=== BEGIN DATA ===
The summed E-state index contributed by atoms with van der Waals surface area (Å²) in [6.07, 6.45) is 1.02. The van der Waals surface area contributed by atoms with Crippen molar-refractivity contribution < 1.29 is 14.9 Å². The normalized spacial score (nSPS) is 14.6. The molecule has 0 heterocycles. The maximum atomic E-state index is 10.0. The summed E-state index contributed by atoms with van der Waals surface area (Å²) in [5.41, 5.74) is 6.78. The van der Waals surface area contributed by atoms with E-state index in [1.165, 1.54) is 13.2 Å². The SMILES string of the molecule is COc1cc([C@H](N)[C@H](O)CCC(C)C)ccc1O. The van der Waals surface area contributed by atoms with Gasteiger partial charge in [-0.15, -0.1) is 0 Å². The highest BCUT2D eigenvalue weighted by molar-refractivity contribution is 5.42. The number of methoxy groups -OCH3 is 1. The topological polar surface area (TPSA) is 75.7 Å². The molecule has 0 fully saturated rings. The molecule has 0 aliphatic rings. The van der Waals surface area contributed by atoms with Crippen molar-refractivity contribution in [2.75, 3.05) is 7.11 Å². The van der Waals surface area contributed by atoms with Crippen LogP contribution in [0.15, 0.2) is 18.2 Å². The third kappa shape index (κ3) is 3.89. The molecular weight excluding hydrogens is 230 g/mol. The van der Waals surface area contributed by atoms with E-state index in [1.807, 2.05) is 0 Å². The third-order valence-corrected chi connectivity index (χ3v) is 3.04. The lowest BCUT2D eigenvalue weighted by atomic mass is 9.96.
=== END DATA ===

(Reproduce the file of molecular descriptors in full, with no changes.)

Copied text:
The summed E-state index contributed by atoms with van der Waals surface area (Å²) in [6.07, 6.45) is 1.02. The van der Waals surface area contributed by atoms with Crippen molar-refractivity contribution < 1.29 is 14.9 Å². The normalized spacial score (nSPS) is 14.6. The molecule has 0 heterocycles. The maximum atomic E-state index is 10.0. The summed E-state index contributed by atoms with van der Waals surface area (Å²) in [5.41, 5.74) is 6.78. The van der Waals surface area contributed by atoms with E-state index in [1.165, 1.54) is 13.2 Å². The SMILES string of the molecule is COc1cc([C@H](N)[C@H](O)CCC(C)C)ccc1O. The van der Waals surface area contributed by atoms with Gasteiger partial charge in [-0.15, -0.1) is 0 Å². The highest BCUT2D eigenvalue weighted by molar-refractivity contribution is 5.42. The number of methoxy groups -OCH3 is 1. The topological polar surface area (TPSA) is 75.7 Å². The molecule has 0 fully saturated rings. The molecule has 0 aliphatic rings. The van der Waals surface area contributed by atoms with Crippen molar-refractivity contribution in [2.75, 3.05) is 7.11 Å². The van der Waals surface area contributed by atoms with Crippen LogP contribution in [0.15, 0.2) is 18.2 Å². The third kappa shape index (κ3) is 3.89. The molecular weight excluding hydrogens is 230 g/mol. The van der Waals surface area contributed by atoms with E-state index in [1.807, 2.05) is 0 Å². The third-order valence-corrected chi connectivity index (χ3v) is 3.04. The lowest BCUT2D eigenvalue weighted by atomic mass is 9.96.